Thursday, July 09, 2015

Reflections from ISTE2015 in Philadelphia, PA, Part 1 of 3

NOTE: Time-jumping re-edit, partly written on the plane home and re-edited and continued at home. Not for the time-challenged!

I've been attending ISTE (the International Society for Technology in Education) Annual Conference and Exposition since It was called the National Educational Computing Conference. My first was in 2000, in Atlanta, Georgia. I'm sitting on the dead last aisle seat on a Southwest Airlines flight home from Philadelphia to Nashville right now and there is no wi-fi, so I can't google it, but I will try to do that later (I did. It's a fact. The theme that year was "Connecting at the Crossroads."). For now, I want to get my reflections down after ISTE2015, while they are fresh, if somewhat exhausted!

So I'm working on my iPad mini, finger-typing. The guys next to me are asleep, and the seats are tiny back here, so I have unwillingly yielded personal space and need to twist in my seat to keep from establishing full upper arm to full upper arm contact with the stranger beside me or forcing the issue. I do have a cheesesteak sandwich with lobster in the bin above and I'm not afraid to use it. I'm drinking a Leinie Lodge Summer Shandy courtesy of the flight attendant partly because we were delayed by over an hour and partly because I talked to him like he is a human being. Life Lesson: That goes a long way.

ISTE. Wow. How do I even begin? ISTE's beginnings are amazingly modest. From http://www.isteconference.org/2012/about_us/conference_history

#1—NECC 1979

Location: Iowa City, Iowa
Host Institution: University of Iowa
Chair: Ted Sjoerdsma

Roots of NECC—1969 CCUC (Conference on Computers in Undergraduate Curricula) 



The major themes were:
  • A hardware debate: micros vs. minicomputers
  • Development of educational software: CAI, CMI, simulations for subject specific uses (math, science, social sciences, health, engineering)
  • Defining teacher competencies for preservice, inservice training




  • There were 32 sessions, including:
    • Computer science (4): labs, programming languages
    • Post-K-12 (11)
    • K-12 sessions (2): interest just beginning to emerge in this area
  • The history at that webpage is only updated through 2011, but to give you some idea of the growth, in that year there were 355 concurrent sessions and 629 additional sessions. This year the announced number of attendees was just over 21,000.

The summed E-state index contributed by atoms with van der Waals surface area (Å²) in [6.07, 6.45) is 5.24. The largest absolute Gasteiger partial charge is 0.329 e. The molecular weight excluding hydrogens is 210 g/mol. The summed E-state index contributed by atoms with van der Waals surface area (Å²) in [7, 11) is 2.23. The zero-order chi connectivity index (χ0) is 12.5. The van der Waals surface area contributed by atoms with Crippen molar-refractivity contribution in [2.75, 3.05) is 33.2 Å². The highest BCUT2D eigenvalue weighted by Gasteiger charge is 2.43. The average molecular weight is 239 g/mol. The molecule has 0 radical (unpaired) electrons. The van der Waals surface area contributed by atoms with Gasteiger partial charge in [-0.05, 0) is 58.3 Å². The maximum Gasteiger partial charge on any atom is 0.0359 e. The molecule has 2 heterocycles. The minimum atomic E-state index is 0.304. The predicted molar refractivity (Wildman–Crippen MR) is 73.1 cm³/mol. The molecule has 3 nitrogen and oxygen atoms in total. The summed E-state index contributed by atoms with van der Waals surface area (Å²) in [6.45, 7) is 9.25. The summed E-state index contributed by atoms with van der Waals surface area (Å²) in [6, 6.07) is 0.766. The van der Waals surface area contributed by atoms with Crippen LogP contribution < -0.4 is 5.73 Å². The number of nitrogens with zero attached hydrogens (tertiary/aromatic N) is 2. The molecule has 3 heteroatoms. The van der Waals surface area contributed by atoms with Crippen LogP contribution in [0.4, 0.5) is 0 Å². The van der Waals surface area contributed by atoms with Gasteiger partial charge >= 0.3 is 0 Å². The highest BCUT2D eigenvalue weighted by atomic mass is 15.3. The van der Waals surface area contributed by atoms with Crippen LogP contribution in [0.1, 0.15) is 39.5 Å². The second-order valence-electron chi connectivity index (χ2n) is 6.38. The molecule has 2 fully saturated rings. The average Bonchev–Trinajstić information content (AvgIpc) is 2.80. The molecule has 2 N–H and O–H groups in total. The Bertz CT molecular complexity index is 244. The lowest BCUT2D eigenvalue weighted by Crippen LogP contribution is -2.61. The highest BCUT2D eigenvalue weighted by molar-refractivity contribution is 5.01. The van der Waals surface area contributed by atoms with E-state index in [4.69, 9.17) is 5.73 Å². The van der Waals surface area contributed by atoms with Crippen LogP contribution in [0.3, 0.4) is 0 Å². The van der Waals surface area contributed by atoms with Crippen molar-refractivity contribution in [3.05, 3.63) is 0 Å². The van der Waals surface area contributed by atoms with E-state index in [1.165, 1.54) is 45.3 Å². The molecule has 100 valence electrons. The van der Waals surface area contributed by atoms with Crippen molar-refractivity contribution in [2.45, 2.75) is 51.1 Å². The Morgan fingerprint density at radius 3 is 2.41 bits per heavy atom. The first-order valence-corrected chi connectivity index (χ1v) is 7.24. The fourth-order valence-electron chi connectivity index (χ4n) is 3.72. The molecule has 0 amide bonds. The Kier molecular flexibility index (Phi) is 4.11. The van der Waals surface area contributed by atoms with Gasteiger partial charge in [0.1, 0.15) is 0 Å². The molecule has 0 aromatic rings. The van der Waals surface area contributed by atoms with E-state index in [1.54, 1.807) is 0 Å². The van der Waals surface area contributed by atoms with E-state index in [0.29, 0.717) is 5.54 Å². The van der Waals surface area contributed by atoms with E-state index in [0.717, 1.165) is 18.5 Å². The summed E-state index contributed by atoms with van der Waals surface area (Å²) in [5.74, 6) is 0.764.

ISTE is a very large globally dispersed group of like minded educators who are above everything else learners. An aside, I just dropped a sauce soaked lump of lobster onto my iPad: not a pretty thing. Back in, I think 2007, I hooked into a vibrant community of educators exploring Second Life as a platform for learning and teaching. It's primary appeal to me at the time was twofold: content creation and community. The first conference at which I participated in a Playground was in Atlanta in 2007. I remember so wanting to be a part of the group that I ran at one point to a sports bar and brought back dozens of burger sliders for everyone who was presenting.

    Cut to this year, when I can't walk 100 feet through an ISTE conference without someone wanting a selfie with me, or, better yet, a hug. ISTE is my annual validation, my spirit salve, my chance to catch up with my peeps. All year long I work with passionate, dedicated thought leaders and actually meet as an avatar or via social media regularly with many of them, and once a year we come together in the "real world," or what has been called "meatspace," or the "so called real world," and hug, collaborate, rejoice, and renew our bonds. My dear "brother from another mother," Andy; Rosie and Bob; Bron; Peggy; Kae, Tanya, Marianne; Sarah; and David, and Lee, for a few. And new peeps Mary, Rick, Chris(es), and many more. KJ, Kevin Jarrett, a dear old friend, first met in Second Life (as were most) I hugged so hard this year he accused me of causing permanent spinal injury. I love these people, and it's clear to me, deeply clear, that they love me back.
    The Kecia hug!
     All that enriches my life. Immeasurably.

    Back to the present (now the past, as I'm editing this down in my Nashville, TN living room with my dog, Watson and my cat, Ruby, asleep at my feet).

    Okay, #ISTE2015 specific:
    All my pics are on the Book of the Face. Just visit http://Facebook.com/scottgardnermerrick and open my photo album entitled Scott ISTE2015. There are also a few in posts, and those will show up in the albums "iOS Photos" and "Timeline Photos." I'll make an effort to collect all that in one place this week and add in that link here. Maybe Flickr. There, that's done. Now to events I attended.

    Moving back to get all sequential on you, I will add that the Barabs' session the last thing Wednesday (see Part 2) is the only "session," per se, that I attended, excepting those I was leading or helping facilitate. I had a bunch selected and favorited, but I really do find that showing up for my volunteer facilitator duties is some years all I can handle. This was one of those years.

    Saturday: